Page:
It is with great pride I report to you that after 4 years of effort we have achieved what once seemed to be impossible – a continuously run fishery monitoring plan for the Smith River, with a focus on sonar counting both Chinook salmon & Steelhead. As most know, the Smith is the last remaining anadromous fish river in California that is free flowing from source to sea. It is also the crown jewel of steelhead, with the California State record for size. It measured 42” X 23”, which calculates to somewhere between 29 & 32 pounds. At record weighting it topped the scale at more than 27 pounds.
Here’s a shortened version of the story. Ben Taylor, Chuck Bucaria, Lowell Ashbaugh and I began working on the Smith more than 10 years ago. We achieved a change in leader length to stop the “flossing-type” snagging of Chinook, and we worked with the Fish & Game Commission to stop the take of wild Steelhead. Both of these changes were necessary to preserve both species. Then, more than 6 years ago we began a dialogue with CDFW on how they monitor the runs of anadromous fish. As it turned out, they had no credible data other than to say “we know the Smith has healthy runs of Chinook & Steelhead”. Well, we thought that simply was unacceptable.
After a year talking with the CDFW Fisheries Branch Chief, we secured a meeting with Chuck Bonham, CDFW Director, shortly after his appointment under Governor Brown. We made a plea to he and the Fishery Chief that we’d write a Fisheries Management Plan for the Smith as a draft and work with their fishery biologist on the North Coast to make it an acceptable document to implement on the river. We offered to write the draft plan, pay costs to get it into a reviewable draft ($35,000), and get it into implementation. That started a nearly 3 year process but finished in 2019 with an approved Fisheries Monitoring Plan, which is where we are today.
Following that effort we worked with CDFW to obtain 3 DIDSON sonar monitoring devices, which CDFW said they had, but weren’t sure if they could authorize them for the Smith. As it turned out, more than 18 months went by without CDFW making the devices available. They said the equipment was not available and they had no funding for personnel to manage the program. They had no idea when it could be started.
We then decided to work with NOAA fisheries and the Tolowa Dee ni’ (TDN) Tribe which lives on the estuary of the river, and runs a small hatchery there. TDN applied for and received a grant from the Bureau of Indian Affairs (BIA) for staffing the project for 2 years, but was promised by CDFW that it would provide the DIDSON equipment. After nearly a year CDFW was not able to come up with the sonar equipment. TDN then applied to BIA again, this time for 2 sonar units, at a cost of $170,000. I also communicated to Director Bonham that CDFW was losing face and reputation with us and the Tribe. To his credit he pushed the state and regional Tribal Liaisons to work with the Tribe and the regional director to get the equipment to the Tribe. They then worked out a Memorandum of Understanding (MOU) to loan 2 DIDSON units to the Tribe.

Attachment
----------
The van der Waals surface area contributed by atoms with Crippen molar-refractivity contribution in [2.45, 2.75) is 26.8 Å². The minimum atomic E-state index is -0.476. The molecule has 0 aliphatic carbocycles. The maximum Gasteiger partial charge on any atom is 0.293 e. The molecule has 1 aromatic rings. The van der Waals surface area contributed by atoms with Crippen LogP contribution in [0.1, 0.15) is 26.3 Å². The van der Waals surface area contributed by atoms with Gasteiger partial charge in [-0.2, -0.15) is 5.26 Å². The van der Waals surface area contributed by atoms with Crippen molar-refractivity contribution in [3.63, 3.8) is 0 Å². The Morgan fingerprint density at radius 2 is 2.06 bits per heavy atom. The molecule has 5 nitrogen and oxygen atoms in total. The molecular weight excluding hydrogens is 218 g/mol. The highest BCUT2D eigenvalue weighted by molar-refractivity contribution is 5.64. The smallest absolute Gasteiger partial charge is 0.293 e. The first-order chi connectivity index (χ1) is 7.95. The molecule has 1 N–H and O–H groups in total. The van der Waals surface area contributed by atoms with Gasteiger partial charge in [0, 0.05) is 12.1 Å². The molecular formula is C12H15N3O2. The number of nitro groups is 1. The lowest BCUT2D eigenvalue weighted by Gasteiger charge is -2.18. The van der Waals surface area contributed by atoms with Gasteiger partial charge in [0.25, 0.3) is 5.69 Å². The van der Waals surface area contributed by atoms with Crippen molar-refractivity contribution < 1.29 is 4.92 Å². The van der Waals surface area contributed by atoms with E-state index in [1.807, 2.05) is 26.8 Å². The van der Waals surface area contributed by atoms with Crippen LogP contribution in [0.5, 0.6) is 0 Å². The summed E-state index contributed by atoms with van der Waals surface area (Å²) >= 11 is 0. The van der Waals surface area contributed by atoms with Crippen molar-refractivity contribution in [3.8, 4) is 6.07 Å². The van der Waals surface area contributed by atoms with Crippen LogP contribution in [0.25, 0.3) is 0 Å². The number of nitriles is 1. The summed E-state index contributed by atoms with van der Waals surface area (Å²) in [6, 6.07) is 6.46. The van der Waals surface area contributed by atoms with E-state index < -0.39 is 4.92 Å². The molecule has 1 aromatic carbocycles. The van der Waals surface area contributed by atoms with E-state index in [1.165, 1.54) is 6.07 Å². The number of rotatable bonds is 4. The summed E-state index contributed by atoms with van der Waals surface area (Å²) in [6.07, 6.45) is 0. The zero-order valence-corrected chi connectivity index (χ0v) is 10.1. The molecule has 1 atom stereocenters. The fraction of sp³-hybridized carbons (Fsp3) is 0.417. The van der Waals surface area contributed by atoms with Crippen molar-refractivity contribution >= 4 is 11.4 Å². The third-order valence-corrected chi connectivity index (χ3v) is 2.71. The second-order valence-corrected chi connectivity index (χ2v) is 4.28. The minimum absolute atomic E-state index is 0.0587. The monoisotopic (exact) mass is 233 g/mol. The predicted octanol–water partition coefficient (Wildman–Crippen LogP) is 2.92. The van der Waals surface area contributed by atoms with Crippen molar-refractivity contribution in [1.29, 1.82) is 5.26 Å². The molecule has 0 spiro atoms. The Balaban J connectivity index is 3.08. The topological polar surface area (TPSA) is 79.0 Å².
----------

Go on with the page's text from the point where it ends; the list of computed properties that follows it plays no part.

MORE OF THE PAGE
Today, October 2021 we’ll have 2 DIDSON sonar counting units in the water for the migration seasons of both Chinook and Steelhead. The Tribe also has 2 additional units as spares in case of a failure. This program will be run totally by Tolowa Dee ni’ for both installation & maintenance of the sonar as well as staffing to do the monitoring and reporting to CDFW. This program will be run annually into the future. We need 2 life cycles of Chinook to have scientifically credible information that will be used to manage that fishery. This is a huge win for the fish and for those of us who love Chinook & Steelhead, and the Smith.
For those of you who have not fished the Smith, a most historic river in fly fishing lore, you should consider it. I’ve fished it only once, in February, and was able to land 2 bright Smith River Steelhead in the 12-15 pound range. I saw several others rolling that were larger. They are magnificent fish, and the Smith is one of our most beautiful rivers. Zack Larson, who I fished with, does guide, and Zack helped us write some of the fishery plan. Give him a call: 707-954-1085. BTW, the Smith receives significant rain in the winter, and flows can be very high. The day before I fished it was running at 16,000 cfs, but clarity as fishable. The next day the flows were down to 7,000 cfs, and the day I landed the 2 fish it was at 5,000 cfs. Hence, though it gets lots of water, it drops and clears quickly. If you love Steelhead or Chinook, this is California’s best place.
Posted on October 29th, 2021